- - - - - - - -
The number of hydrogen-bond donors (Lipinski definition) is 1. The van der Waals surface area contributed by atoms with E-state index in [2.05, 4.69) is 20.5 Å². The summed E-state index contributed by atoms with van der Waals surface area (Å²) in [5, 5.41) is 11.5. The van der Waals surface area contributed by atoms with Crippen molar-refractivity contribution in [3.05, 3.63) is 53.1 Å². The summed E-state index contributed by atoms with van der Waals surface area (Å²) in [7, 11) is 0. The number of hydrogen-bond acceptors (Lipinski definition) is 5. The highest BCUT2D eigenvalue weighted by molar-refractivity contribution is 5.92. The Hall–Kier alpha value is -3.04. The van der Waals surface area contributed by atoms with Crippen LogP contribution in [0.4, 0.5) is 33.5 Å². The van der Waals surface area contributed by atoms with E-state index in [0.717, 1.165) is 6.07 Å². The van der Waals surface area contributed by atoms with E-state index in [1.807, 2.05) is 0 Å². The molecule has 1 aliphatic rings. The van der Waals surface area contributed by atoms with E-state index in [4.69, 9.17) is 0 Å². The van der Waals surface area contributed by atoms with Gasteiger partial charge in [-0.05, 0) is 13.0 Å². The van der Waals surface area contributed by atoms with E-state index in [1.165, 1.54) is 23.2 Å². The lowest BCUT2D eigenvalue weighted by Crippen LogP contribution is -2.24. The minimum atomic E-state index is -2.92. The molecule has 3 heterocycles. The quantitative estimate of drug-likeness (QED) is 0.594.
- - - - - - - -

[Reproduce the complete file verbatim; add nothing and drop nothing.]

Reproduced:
The number of hydrogen-bond donors (Lipinski definition) is 1. The van der Waals surface area contributed by atoms with E-state index in [2.05, 4.69) is 20.5 Å². The summed E-state index contributed by atoms with van der Waals surface area (Å²) in [5, 5.41) is 11.5. The van der Waals surface area contributed by atoms with Crippen molar-refractivity contribution in [3.05, 3.63) is 53.1 Å². The summed E-state index contributed by atoms with van der Waals surface area (Å²) in [7, 11) is 0. The number of hydrogen-bond acceptors (Lipinski definition) is 5. The highest BCUT2D eigenvalue weighted by molar-refractivity contribution is 5.92. The Hall–Kier alpha value is -3.04. The van der Waals surface area contributed by atoms with Crippen LogP contribution in [0.4, 0.5) is 33.5 Å². The van der Waals surface area contributed by atoms with E-state index in [0.717, 1.165) is 6.07 Å². The van der Waals surface area contributed by atoms with E-state index in [1.807, 2.05) is 0 Å². The molecule has 1 aliphatic rings. The van der Waals surface area contributed by atoms with E-state index in [4.69, 9.17) is 0 Å². The van der Waals surface area contributed by atoms with Gasteiger partial charge in [-0.05, 0) is 13.0 Å². The van der Waals surface area contributed by atoms with E-state index in [1.165, 1.54) is 23.2 Å². The lowest BCUT2D eigenvalue weighted by Crippen LogP contribution is -2.24. The minimum atomic E-state index is -2.92. The molecule has 3 heterocycles. The quantitative estimate of drug-likeness (QED) is 0.594.